We are supposed to be horrified. However, Scrooge's penny-pinching in fact redounds to the benefit of all mankind, to borrow a phrase from F.A. Hayek, for in being so tight with his money Scrooge leaves valuable resources unconsumed. He prefers to shiver (or to wear a coat indoors) than to use his wealth to bid into his service additional coal or the labor and capital necessary to produce it. Landsburg points out that he employs no one to clean his house or cook his meals. This leaves, if not necessarily coal or domestic labor, at least the labor and capital that would have otherwise produced coal, dust-free floors, and hot food available to produce goods for others.
"But," one might reply, "consumption creates income, and firms will not produce what they do not expect to sell. Reducing consumption reduces the merchant's income, and firms will then cut back on production as inventories accumulate. Therefore, spending is necessary for economic growth."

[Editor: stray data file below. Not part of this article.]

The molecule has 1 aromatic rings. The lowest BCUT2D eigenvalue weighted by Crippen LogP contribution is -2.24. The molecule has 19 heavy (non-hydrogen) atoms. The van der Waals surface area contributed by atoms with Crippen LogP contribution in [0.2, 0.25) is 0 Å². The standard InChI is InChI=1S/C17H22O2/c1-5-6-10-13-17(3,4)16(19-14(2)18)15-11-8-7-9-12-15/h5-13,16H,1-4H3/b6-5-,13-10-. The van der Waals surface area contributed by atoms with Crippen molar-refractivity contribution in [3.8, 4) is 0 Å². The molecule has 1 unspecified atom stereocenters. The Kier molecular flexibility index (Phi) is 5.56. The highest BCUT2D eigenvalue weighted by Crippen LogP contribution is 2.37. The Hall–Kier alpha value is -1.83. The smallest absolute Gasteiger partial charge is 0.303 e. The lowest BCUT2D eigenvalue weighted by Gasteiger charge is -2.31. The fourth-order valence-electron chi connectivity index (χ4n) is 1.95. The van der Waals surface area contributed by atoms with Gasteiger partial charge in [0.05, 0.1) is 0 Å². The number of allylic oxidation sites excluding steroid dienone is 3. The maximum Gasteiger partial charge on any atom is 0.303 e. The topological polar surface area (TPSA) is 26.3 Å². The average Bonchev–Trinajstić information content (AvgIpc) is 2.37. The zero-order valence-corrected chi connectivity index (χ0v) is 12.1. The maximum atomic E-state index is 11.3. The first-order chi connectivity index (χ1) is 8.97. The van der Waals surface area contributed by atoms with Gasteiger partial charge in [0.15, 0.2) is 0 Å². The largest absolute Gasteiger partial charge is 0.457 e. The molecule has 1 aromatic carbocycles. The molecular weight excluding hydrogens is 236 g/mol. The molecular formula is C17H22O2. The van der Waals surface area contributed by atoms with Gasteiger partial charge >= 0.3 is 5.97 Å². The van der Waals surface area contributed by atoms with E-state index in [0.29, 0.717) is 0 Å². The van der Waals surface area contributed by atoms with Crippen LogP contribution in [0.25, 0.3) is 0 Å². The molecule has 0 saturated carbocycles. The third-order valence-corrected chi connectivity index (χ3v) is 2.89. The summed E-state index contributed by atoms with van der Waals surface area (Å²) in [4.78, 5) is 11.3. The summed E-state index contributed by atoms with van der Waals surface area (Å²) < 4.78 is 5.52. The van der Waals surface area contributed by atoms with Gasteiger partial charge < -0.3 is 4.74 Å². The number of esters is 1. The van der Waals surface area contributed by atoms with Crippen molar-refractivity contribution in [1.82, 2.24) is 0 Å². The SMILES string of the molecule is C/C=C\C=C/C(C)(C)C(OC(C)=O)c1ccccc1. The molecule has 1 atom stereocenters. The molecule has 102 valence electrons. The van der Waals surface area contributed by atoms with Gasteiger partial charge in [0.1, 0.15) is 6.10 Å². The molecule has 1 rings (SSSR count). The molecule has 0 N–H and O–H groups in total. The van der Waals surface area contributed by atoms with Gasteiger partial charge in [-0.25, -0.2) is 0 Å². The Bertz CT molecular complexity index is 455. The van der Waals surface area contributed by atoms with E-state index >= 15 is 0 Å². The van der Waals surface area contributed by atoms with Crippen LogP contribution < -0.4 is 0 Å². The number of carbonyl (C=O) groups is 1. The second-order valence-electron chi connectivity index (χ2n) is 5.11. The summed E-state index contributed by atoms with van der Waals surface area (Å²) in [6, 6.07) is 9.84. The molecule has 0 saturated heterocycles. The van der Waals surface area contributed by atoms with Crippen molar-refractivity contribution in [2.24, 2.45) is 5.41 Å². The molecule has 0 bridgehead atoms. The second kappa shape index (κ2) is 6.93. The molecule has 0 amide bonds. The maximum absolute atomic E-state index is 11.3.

This is half true. If we refrain from consumption and save more, inventories of current consumption goods will indeed accumulate. Retailers' profits will fall, and perhaps some retailers might have to lay people off. As inventories accumulate, prices for these goods should fall to re-establish equality between quantity supplied and quantity demanded, and perhaps some will be dissuaded from entering the retail sector.
The other half of the story, however, is that, as Auburn University economist Roger Garrison has argued (and I paraphrase), people save up for something. They don't just save for the sake of saving. Presumably, they are saving so that they can consume future output. If people decide to save instead of consuming, this will reduce interest rates. The lower interest rate suggests to producers and investors that people want to consume in the future rather than today. They will then invest relatively more in future output and relatively less in present output. For example, as the population ages we will likely need more late-life medical care. Thus, firms might invest more in the development of future medical technologies.